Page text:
Thankfully, Reason 11 has finally introduced support for your VSTs. It even has the ability to use the Reason Rack as a plugin itself with other DAW’s such as Pro Tools.

If you’re just starting, the best beginner DAW option is going to be Reason Intro, which should have everything you need to start producing.

There’s also Reason Standard and Reason Suite when you’re ready to upgrade to the full version.

It’s worth noting that there are not as many resources and tutorials readily available online as there are for other beginner DAWs like FL Studio.

But in saying that, there are still plenty of videos available to help you learn the basics and set you on your way.

Shop Reason 11

Logic Pro

Logic Pro is a piece of software developed by Apple, so it’s no surprise that it’s only compatible with Mac. 

Even so, Logic Pro X has been a staple piece of software for electronic music producers for years. Designed with producers in mind, Logic has a super simple-looking interface combined with a library full of presets and sounds.

While Logic Pro is perfect for producing music, it’s also loaded with features for different applications. So no matter what your end audio goals are, you’ll find plenty of functionalities that will help you get the job done.

It also boasts access to several powerful plugins that are said to be among the best stock plugins available. Some of the most notable Logic Pro users include Calvin Harris, Swedish House Mafia, Disclosure, and David Guetta among many others.

Unlike the other DAWs on this list, Logic doesn’t have a string of versions for you to choose from. So you’ll be forced to fork out the roughly $320 which is a fair bit pricier than some of the alternative intro editions.

Thankfully, there is a trial version available so you can get accustomed to the program and see if it’s for you.

Apple Logic Pro X


Started by a collection of ex-Ableton employees, Bitwig was created as a solution to rival Ableton Live with expanded functionality. Most notably, Bitwig has a number of incredible modulation devices built straight into the software. Functioning similarly to the renowned devices on Live such as LFO, Envelope Follower, and Expression Control.

However, what makes Bitwig stand out is the fact you’ve got 30 different modulators at your disposal.

Another similarity to Live is the fact it shares a similar concept based on ‘clips’. But Bitwig offers four primary layouts for you to choose from. 

While it’s a bit different and will take some getting used to, once you do you’ll find there are heaps of features on offer.

There’s also a fair bit of included content with over 9GB of presets, instruments, and sounds to get you started. However, Bitwig is only available in one version and will set you back a bit more than the intro editions of some of the others mentioned. And, since it’s a fairly new piece of software, there’s not a ton of resources online to help you work things out.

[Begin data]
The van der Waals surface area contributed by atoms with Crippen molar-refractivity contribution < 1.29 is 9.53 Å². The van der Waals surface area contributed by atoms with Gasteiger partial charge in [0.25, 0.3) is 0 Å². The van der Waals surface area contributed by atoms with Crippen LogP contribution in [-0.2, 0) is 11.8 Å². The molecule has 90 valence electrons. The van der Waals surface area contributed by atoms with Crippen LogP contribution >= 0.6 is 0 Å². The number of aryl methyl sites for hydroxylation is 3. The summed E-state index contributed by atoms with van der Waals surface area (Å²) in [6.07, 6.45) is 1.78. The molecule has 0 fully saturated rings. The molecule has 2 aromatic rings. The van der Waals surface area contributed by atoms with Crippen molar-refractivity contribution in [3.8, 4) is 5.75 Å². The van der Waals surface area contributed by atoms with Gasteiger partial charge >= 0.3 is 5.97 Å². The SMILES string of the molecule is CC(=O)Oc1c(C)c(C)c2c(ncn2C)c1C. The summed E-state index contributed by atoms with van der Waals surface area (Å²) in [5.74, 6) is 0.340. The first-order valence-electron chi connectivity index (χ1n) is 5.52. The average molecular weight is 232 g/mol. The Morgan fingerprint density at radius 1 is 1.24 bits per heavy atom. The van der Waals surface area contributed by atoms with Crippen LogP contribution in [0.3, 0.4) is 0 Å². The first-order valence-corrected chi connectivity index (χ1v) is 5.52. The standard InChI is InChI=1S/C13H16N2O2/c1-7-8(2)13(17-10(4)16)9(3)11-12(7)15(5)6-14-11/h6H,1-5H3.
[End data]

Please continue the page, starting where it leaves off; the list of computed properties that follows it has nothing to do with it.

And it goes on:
Although you can run Bitwig in demo mode, you’ll have to deal with saving and exporting functions being disabled. Nevertheless, it’s a great way to see if you like it or not!

Bitwig Studio 3


Cockos Reaper is one of the most affordable DAWs on the market. It quickly grew in popularity thanks to its once unlimited free trial, and ever since it’s accumulated a huge following.

Unfortunately, the evaluation period is no longer free, however, you’re still able to test out the full version of the software for up to 60 days. Then if you like it, you can get your hands on a full license for under $100.

Reaper has all the standard features of a DAW, although it’s less focused on electronic music production than some of the other options on this list. You may have to procure a range of plugins and sounds to produce the sounds you’re after.

If you’re not looking to produce music and are strictly looking for a DAW to record, mix, and master your audio; you can’t dismiss the power of Reaper as a beginner DAW.

It’s also highly recommended for those seeking a DAW to record vocals, podcasts, or voiceovers, or to simply record external instruments such as guitars.

Cockos Reaper

Which is the Best Beginners DAW For You?

At the end of the day, the best DAW for a beginner is going to be whichever one you end up buying and getting used to. All of the options we’ve mentioned above offer the tools you need whether you’re producing or recording.

There’s no objectively right answer between Ableton, FL Studio, or Cubase (or the others). The secret is investing enough time in your chosen DAW to learn the ins and outs. Whichever one you choose, you’re sure to find plenty of free resources online that are going to help you learn how it works.

Remember: During your search for the best beginner’s digital audio workstations download a couple of trial versions for the ones you think you might like. Give them a test drive and then choose the one that comes easiest to you!

How to Make Music: A Beginner’s Guide